We intend to stick around long after this criminal, dysfunctional syndicate is broken up, and be part of putting this beautiful town back together, even better than she was before. We hope we can count on YOU to join us on the janitorial crew.

yours for Los Angeles,

Kim & Richard

Esotouric


Our pandemic series of webinars is now available as On-Demand recordings: Elysian ParkVictorian Los AngelesDowntown L.A. Artists4th & MainLlano del Rio Utopian ColonyDowntown L.A. Treasure HuntWilshire BoulevardSunset BoulevardJohn FanteArt Deco Leisure SuitsPaul R. WilliamsSaving South L.A. LandmarksBirth of NoirStorybook ArchitectureDark Side of the West SideHotel CecilL.A. Historic Preservation, 1900s-1980sSouthern California’s Architecture of DeathCrawford’s MarketsJohn Bengtson’s Silent Film LocationsGeorge Mann’s Vintage L.A.Pershing SquareCafeterias of Old L.A.Programmatic ArchitectureAngels FlightGrand Central MarketOhio River ValleyBunker HillCharles BukowskiRaymond ChandlerBlack DahliaDutch Chocolate ShopBradbury BuildingTunnelsL.A. Times Bombing and 13 Uncanny Crimes & Mysteries.


Subscribe! In the latest subscriber's edition of this newsletter—$10/month, cheap!—Slip Into Hall of Waters, a ragged Mayan Art Deco marvel awaiting its next act—we find haunting relics in a basement bomb shelter.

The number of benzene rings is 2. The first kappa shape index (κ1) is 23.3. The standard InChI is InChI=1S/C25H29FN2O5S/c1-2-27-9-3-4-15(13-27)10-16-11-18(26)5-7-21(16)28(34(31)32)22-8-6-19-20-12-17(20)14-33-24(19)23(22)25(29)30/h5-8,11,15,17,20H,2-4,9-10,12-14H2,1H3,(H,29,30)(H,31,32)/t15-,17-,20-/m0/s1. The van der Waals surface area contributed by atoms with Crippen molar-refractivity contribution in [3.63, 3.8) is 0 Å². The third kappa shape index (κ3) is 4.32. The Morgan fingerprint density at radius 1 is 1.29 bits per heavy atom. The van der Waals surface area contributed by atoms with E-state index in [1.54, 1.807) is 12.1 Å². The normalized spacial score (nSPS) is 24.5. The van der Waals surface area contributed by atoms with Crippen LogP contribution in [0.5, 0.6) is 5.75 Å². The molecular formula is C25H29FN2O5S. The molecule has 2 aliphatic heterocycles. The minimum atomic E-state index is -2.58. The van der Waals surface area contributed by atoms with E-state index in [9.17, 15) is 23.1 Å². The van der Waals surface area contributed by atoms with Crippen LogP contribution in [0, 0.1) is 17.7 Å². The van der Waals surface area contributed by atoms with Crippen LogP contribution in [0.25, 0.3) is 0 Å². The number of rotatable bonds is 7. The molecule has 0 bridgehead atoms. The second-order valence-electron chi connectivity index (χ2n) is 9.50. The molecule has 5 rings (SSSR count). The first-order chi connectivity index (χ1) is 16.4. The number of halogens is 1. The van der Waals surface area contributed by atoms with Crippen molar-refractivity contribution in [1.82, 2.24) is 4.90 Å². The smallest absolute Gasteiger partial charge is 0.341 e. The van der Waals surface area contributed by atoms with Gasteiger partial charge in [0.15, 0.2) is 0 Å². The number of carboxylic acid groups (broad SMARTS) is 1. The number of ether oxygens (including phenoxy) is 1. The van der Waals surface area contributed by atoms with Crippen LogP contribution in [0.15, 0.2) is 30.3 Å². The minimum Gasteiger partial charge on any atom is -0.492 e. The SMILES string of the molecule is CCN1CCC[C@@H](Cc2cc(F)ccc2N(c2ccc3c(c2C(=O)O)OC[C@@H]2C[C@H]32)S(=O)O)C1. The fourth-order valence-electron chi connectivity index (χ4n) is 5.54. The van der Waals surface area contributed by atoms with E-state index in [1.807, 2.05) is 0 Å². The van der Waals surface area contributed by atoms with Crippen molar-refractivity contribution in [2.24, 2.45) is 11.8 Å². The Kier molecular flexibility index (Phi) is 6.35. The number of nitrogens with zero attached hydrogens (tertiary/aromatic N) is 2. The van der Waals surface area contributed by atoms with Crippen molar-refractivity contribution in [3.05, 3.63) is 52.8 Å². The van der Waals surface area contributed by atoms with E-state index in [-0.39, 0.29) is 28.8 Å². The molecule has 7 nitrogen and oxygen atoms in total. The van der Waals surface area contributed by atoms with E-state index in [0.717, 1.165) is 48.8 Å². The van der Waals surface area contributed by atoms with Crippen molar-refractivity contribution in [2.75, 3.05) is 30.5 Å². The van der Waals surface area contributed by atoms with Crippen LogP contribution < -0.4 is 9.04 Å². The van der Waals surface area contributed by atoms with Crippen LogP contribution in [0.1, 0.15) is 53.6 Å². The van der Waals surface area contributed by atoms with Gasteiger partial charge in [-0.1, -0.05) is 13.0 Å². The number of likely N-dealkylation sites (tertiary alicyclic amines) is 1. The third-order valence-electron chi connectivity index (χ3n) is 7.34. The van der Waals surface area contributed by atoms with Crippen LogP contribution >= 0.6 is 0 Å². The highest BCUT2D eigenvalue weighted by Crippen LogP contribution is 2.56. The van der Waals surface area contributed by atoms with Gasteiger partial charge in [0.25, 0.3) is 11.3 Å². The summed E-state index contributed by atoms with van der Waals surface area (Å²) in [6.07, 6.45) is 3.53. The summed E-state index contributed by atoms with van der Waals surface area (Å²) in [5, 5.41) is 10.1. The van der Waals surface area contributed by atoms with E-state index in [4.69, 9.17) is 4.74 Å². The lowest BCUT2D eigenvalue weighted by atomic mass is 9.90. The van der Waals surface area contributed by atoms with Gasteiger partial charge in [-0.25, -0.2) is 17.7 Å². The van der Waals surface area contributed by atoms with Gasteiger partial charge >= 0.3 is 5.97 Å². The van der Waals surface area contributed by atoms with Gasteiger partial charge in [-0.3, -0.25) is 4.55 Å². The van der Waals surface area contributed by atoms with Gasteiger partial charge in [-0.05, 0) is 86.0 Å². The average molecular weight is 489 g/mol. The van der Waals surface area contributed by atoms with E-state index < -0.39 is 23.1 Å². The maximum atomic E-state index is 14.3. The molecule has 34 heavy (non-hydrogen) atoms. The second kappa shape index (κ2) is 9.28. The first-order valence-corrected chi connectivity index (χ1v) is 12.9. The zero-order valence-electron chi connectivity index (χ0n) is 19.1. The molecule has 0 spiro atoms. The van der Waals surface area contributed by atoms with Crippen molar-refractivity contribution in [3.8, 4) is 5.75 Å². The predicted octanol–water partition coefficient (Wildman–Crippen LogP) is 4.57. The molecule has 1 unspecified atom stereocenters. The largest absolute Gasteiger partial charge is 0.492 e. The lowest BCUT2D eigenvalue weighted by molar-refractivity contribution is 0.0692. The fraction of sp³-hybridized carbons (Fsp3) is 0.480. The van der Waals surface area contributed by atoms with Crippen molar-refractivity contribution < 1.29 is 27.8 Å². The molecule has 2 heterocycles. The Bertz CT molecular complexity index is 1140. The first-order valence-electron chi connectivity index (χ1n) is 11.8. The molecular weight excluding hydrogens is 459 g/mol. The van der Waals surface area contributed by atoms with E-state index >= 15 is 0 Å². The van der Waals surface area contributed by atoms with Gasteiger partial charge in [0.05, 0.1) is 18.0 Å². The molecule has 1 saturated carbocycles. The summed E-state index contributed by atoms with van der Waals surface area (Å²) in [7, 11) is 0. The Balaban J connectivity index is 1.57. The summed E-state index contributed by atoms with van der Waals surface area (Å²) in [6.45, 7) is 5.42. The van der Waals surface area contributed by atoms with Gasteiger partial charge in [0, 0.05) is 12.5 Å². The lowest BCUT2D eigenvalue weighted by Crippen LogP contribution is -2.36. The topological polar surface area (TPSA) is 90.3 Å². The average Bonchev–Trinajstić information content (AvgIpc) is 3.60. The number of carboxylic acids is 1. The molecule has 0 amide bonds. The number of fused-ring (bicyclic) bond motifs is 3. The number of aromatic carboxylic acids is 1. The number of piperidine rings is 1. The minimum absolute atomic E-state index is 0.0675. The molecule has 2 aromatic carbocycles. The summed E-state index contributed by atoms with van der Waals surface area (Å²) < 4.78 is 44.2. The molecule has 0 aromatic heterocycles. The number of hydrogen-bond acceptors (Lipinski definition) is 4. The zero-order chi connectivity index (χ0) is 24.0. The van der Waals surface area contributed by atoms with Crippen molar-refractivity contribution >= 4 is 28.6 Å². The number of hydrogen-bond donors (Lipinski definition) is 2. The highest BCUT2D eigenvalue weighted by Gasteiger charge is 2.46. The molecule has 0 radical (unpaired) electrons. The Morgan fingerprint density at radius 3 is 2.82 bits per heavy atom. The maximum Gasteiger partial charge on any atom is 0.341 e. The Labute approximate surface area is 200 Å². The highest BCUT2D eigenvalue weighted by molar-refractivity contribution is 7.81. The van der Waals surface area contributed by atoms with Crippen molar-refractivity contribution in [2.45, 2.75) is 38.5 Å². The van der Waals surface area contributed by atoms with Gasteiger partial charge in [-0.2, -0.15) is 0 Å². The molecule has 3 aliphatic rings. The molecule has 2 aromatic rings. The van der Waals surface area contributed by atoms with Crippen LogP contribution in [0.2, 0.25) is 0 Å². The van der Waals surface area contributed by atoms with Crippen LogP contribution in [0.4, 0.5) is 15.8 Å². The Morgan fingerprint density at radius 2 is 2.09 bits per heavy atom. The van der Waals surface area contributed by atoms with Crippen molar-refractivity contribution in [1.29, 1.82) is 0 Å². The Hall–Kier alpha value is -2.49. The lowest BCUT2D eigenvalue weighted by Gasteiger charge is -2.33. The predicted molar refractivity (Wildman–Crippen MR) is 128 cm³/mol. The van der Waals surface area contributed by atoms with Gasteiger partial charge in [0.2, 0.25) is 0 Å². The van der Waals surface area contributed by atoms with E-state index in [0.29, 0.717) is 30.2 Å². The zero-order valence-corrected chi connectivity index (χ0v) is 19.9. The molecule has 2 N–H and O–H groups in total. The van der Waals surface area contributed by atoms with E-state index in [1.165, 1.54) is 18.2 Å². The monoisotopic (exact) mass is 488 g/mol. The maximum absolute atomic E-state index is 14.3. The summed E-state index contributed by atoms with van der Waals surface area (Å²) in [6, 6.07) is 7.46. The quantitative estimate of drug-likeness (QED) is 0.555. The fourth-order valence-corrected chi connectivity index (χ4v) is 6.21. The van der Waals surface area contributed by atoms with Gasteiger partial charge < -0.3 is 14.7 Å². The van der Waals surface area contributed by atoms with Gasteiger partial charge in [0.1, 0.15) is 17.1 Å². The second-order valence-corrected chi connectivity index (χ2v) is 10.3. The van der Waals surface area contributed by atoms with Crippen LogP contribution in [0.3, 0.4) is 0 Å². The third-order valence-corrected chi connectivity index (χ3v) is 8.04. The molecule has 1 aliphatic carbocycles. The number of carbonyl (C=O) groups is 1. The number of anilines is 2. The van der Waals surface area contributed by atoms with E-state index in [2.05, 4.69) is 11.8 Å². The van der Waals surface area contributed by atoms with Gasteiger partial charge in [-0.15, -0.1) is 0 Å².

WANT TO SUPPORT OUR WORK?

If you enjoy all we do to celebrate and preserve Los Angeles history, please consider signing up for (or gifting) the subscriber’s edition of this newsletter, or putting a little something into our digital tip jar. Gift certificates are available for any webinar in our on-demand library (or for upcoming occasional webinars), starting at $10. Printed matter? We’ve got a swell selection of books and maps, some written by us, others sourced from dusty warehouses. For a wider selection, Bookshop uses the power of distributor Ingram to help independent bookstores stick around. We've curated a selection of uniquely Los Angeles titles, and when you order from these links, it supports participating local shops, and us, too. You can also click here before shopping on Amazon... & if you love what we do, please tell your friends.

AND WHAT'S THE NEXT TOUR? WHO KNOWS?!

We're dark until public health officials and we determine that groups can gather safely. But in addition to on-demand webinar programs, we've got 138 episodes of the podcast You Can't Eat The Sunshine free to download for armchair explorers, and videos of the Downtown L.A. LAVA walking tours, plus Cranky Preservationist videos.